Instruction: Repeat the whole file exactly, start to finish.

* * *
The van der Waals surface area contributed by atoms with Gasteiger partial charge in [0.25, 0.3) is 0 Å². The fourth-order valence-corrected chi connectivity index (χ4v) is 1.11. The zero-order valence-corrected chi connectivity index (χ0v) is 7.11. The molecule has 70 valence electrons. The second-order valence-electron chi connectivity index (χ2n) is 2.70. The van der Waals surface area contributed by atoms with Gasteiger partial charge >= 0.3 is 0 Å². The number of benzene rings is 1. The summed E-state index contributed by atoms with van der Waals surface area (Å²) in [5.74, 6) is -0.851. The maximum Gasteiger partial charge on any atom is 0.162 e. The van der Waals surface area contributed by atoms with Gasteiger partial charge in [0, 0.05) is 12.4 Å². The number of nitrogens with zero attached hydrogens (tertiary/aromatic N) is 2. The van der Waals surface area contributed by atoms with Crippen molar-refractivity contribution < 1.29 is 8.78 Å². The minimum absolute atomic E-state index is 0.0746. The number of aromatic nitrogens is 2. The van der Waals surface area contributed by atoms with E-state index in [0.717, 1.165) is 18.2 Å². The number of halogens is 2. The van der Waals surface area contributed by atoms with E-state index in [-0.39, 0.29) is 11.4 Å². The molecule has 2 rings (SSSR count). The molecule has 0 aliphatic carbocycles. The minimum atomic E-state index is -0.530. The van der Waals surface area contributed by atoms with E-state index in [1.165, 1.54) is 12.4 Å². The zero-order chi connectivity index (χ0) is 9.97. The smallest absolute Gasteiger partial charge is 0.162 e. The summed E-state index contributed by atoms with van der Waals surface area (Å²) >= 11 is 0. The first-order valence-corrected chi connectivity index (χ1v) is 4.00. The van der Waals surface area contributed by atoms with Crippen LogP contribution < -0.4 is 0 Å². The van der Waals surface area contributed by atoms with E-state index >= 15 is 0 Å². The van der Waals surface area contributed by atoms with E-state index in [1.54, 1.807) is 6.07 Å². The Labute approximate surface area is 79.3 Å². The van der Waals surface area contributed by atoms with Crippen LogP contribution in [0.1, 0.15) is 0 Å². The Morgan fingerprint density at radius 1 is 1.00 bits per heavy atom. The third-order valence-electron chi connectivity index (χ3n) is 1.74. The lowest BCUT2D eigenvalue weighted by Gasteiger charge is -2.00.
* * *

The van der Waals surface area contributed by atoms with Gasteiger partial charge in [0.25, 0.3) is 0 Å². The fourth-order valence-corrected chi connectivity index (χ4v) is 1.11. The zero-order valence-corrected chi connectivity index (χ0v) is 7.11. The molecule has 70 valence electrons. The second-order valence-electron chi connectivity index (χ2n) is 2.70. The van der Waals surface area contributed by atoms with Gasteiger partial charge >= 0.3 is 0 Å². The number of benzene rings is 1. The summed E-state index contributed by atoms with van der Waals surface area (Å²) in [5.74, 6) is -0.851. The maximum Gasteiger partial charge on any atom is 0.162 e. The van der Waals surface area contributed by atoms with Gasteiger partial charge in [0, 0.05) is 12.4 Å². The number of nitrogens with zero attached hydrogens (tertiary/aromatic N) is 2. The van der Waals surface area contributed by atoms with Crippen molar-refractivity contribution < 1.29 is 8.78 Å². The minimum absolute atomic E-state index is 0.0746. The number of aromatic nitrogens is 2. The van der Waals surface area contributed by atoms with E-state index in [0.717, 1.165) is 18.2 Å². The number of halogens is 2. The van der Waals surface area contributed by atoms with E-state index in [-0.39, 0.29) is 11.4 Å². The molecule has 2 rings (SSSR count). The molecule has 0 aliphatic carbocycles. The minimum atomic E-state index is -0.530. The van der Waals surface area contributed by atoms with E-state index in [1.165, 1.54) is 12.4 Å². The zero-order chi connectivity index (χ0) is 9.97. The smallest absolute Gasteiger partial charge is 0.162 e. The summed E-state index contributed by atoms with van der Waals surface area (Å²) >= 11 is 0. The first-order valence-corrected chi connectivity index (χ1v) is 4.00. The van der Waals surface area contributed by atoms with Crippen LogP contribution < -0.4 is 0 Å². The van der Waals surface area contributed by atoms with E-state index >= 15 is 0 Å². The van der Waals surface area contributed by atoms with E-state index in [1.54, 1.807) is 6.07 Å². The Labute approximate surface area is 79.3 Å². The van der Waals surface area contributed by atoms with Crippen LogP contribution in [0.1, 0.15) is 0 Å². The Morgan fingerprint density at radius 1 is 1.00 bits per heavy atom. The third-order valence-electron chi connectivity index (χ3n) is 1.74. The lowest BCUT2D eigenvalue weighted by Gasteiger charge is -2.00.